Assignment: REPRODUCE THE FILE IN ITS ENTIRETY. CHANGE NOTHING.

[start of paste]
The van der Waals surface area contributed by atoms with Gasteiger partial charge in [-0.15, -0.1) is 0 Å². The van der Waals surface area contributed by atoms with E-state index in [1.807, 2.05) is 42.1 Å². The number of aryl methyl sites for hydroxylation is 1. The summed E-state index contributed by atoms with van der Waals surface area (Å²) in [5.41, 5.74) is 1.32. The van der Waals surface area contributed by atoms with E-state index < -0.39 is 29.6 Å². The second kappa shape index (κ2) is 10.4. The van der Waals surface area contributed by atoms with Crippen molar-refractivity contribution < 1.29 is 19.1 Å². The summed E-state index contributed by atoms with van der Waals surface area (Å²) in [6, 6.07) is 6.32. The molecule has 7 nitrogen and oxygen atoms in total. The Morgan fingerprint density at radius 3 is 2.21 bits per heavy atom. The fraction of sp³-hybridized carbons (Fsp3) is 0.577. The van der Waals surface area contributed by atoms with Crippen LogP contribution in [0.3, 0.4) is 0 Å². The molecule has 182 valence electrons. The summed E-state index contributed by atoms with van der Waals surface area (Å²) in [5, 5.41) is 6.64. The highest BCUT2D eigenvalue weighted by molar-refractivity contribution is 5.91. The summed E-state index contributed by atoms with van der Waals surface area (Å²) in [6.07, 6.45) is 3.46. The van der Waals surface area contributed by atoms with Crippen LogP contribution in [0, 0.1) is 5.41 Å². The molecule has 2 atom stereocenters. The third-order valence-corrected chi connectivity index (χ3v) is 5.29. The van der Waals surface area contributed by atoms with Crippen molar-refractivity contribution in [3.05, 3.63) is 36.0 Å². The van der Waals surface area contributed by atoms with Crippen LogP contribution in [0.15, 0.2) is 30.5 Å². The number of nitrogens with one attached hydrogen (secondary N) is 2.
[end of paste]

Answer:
The van der Waals surface area contributed by atoms with Gasteiger partial charge in [-0.15, -0.1) is 0 Å². The van der Waals surface area contributed by atoms with E-state index in [1.807, 2.05) is 42.1 Å². The number of aryl methyl sites for hydroxylation is 1. The summed E-state index contributed by atoms with van der Waals surface area (Å²) in [5.41, 5.74) is 1.32. The van der Waals surface area contributed by atoms with E-state index < -0.39 is 29.6 Å². The second kappa shape index (κ2) is 10.4. The van der Waals surface area contributed by atoms with Crippen molar-refractivity contribution < 1.29 is 19.1 Å². The summed E-state index contributed by atoms with van der Waals surface area (Å²) in [6, 6.07) is 6.32. The molecule has 7 nitrogen and oxygen atoms in total. The Morgan fingerprint density at radius 3 is 2.21 bits per heavy atom. The fraction of sp³-hybridized carbons (Fsp3) is 0.577. The van der Waals surface area contributed by atoms with Crippen LogP contribution in [0.3, 0.4) is 0 Å². The molecule has 182 valence electrons. The summed E-state index contributed by atoms with van der Waals surface area (Å²) in [5, 5.41) is 6.64. The highest BCUT2D eigenvalue weighted by molar-refractivity contribution is 5.91. The summed E-state index contributed by atoms with van der Waals surface area (Å²) in [6.07, 6.45) is 3.46. The van der Waals surface area contributed by atoms with Crippen LogP contribution in [0, 0.1) is 5.41 Å². The molecule has 2 atom stereocenters. The third-order valence-corrected chi connectivity index (χ3v) is 5.29. The van der Waals surface area contributed by atoms with Crippen molar-refractivity contribution in [3.05, 3.63) is 36.0 Å². The van der Waals surface area contributed by atoms with Crippen LogP contribution in [0.15, 0.2) is 30.5 Å². The number of nitrogens with one attached hydrogen (secondary N) is 2.